First off, don’t ignore the problem. The higher the expenses that pile up the harder it is to get help with your loan, unnecessarily increasing the chances that you lose your house.
Be pro-active and get in touch with your lender as soon as you find yourself with problems paying the mortgage. They don’t want to take your house any more than you want to lose it; they provide options to assist mortgage holders through tough times.
Make sure you’re aware of your rights. Gather all documents related to your loan and go over them. Make sure that any actions your lender makes are within the terms of service agreed upon with the mortgage.
Other than obvious changes like limited spending or liquidating assets, the last thing you need to know is to avoid “foreclosure prevention institutions.” You don’t need to waste money for foreclosure prevention advice (which will be things like “spend less”). Some companies may contact you saying they can negotiate a better deal with your lender. Even if it’s legitimate, it doesn’t mean there isn’t some large fee involved.
Mortgage Myth # 10 – Homeowners can refinance once a year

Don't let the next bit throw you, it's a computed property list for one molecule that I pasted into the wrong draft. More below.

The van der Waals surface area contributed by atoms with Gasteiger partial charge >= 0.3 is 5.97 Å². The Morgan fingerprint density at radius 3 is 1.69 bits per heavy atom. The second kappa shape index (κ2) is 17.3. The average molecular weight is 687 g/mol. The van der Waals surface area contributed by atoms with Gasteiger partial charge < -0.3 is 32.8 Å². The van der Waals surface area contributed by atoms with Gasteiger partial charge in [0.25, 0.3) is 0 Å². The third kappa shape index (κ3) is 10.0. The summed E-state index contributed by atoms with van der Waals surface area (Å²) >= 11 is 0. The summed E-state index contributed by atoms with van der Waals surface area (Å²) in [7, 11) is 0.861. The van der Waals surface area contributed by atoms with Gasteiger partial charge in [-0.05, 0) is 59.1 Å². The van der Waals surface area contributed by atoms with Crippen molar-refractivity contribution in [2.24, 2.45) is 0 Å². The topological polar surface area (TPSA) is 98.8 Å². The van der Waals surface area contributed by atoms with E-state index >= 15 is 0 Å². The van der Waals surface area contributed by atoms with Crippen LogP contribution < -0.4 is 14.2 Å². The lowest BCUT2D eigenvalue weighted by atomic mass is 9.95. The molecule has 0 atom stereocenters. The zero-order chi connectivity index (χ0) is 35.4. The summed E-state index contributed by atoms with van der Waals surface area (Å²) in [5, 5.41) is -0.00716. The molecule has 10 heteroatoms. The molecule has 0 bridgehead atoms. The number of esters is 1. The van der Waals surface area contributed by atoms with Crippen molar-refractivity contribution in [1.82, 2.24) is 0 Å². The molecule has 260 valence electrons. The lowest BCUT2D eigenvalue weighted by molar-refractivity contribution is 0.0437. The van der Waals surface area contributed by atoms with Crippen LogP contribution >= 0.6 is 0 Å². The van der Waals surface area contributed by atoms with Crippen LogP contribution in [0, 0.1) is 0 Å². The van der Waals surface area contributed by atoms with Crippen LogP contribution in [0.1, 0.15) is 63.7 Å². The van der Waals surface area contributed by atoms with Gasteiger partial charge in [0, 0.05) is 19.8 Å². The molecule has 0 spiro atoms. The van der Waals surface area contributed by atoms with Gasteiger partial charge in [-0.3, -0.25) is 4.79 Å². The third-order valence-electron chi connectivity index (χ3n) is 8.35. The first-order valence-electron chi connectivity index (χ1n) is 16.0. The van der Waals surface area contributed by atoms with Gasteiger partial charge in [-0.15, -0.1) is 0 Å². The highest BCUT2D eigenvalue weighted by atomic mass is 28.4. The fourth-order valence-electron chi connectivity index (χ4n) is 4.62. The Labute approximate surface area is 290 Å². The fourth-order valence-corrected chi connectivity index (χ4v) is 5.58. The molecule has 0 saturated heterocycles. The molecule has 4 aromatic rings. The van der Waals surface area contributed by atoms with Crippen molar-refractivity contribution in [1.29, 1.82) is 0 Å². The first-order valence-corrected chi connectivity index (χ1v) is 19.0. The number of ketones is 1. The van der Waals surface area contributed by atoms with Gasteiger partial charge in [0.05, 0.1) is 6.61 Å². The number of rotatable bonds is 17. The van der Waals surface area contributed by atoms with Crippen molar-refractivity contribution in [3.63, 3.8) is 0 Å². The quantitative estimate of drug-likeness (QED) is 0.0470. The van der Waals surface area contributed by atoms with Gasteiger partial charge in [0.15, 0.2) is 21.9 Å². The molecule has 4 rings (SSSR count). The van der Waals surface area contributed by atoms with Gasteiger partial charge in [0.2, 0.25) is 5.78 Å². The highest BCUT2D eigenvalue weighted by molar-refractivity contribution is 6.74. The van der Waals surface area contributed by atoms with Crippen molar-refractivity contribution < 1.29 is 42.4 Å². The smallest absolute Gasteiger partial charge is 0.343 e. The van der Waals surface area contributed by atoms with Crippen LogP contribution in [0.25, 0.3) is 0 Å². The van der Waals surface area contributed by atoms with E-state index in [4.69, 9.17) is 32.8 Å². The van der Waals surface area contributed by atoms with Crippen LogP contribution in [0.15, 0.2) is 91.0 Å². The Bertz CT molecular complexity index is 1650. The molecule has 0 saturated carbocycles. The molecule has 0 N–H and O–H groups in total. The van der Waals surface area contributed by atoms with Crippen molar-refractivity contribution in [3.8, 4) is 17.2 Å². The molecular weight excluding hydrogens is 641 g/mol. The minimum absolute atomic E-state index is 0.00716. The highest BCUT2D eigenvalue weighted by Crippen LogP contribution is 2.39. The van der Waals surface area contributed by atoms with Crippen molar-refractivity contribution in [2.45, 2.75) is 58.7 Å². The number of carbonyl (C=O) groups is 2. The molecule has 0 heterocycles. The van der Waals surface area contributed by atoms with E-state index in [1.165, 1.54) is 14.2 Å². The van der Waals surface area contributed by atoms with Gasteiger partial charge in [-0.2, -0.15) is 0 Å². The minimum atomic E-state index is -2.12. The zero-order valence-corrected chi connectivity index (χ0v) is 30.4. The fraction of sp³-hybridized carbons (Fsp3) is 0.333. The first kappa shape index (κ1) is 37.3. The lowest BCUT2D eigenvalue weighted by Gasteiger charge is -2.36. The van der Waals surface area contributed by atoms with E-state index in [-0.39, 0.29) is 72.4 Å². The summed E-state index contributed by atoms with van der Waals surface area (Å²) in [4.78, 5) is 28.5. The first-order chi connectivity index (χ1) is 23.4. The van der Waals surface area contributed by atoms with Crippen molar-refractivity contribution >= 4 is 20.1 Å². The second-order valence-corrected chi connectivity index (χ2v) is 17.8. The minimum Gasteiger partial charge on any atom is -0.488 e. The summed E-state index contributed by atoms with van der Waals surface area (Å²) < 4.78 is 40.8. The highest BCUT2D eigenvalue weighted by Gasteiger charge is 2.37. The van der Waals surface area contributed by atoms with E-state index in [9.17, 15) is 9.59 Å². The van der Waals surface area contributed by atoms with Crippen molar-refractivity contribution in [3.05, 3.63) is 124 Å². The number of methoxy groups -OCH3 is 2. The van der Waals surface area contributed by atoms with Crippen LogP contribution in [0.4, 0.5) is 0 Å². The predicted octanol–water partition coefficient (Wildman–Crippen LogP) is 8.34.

If one has a conforming loan backed by Freddie Mac or Fannie Mae, they can refinance as many times as they would like providing that they do not take any equity out. As long as the homeowner is refinancing to lower the interest rate or length of their mortgage, they can refinance as many times as frequently as they like. The best thing to do is waiting until the difference between the current interest rate and the interest rate you’ll receive through refinancing is enough that it would save the homeowner money each month to cover the cost of refinancing in three years. The length of time that a homeowner plans on living in the home should be taken under consideration. The benefits of refinancing grow the longer the homeowner owns the home. The best way to measure all these calculations is with a refinance calculator. Using a refinance calculator can help you decide when you should refinance, and how long it would take to break even given the rates provided. The real estate market is starting to show signs of improvement. It’s a great idea to re-acquaint you with the ins and outs of mortgages!
We are here to educate and set home mortgage borrowers straight. Know the common mortgage myths, use our refinance calculator and know when to refinance.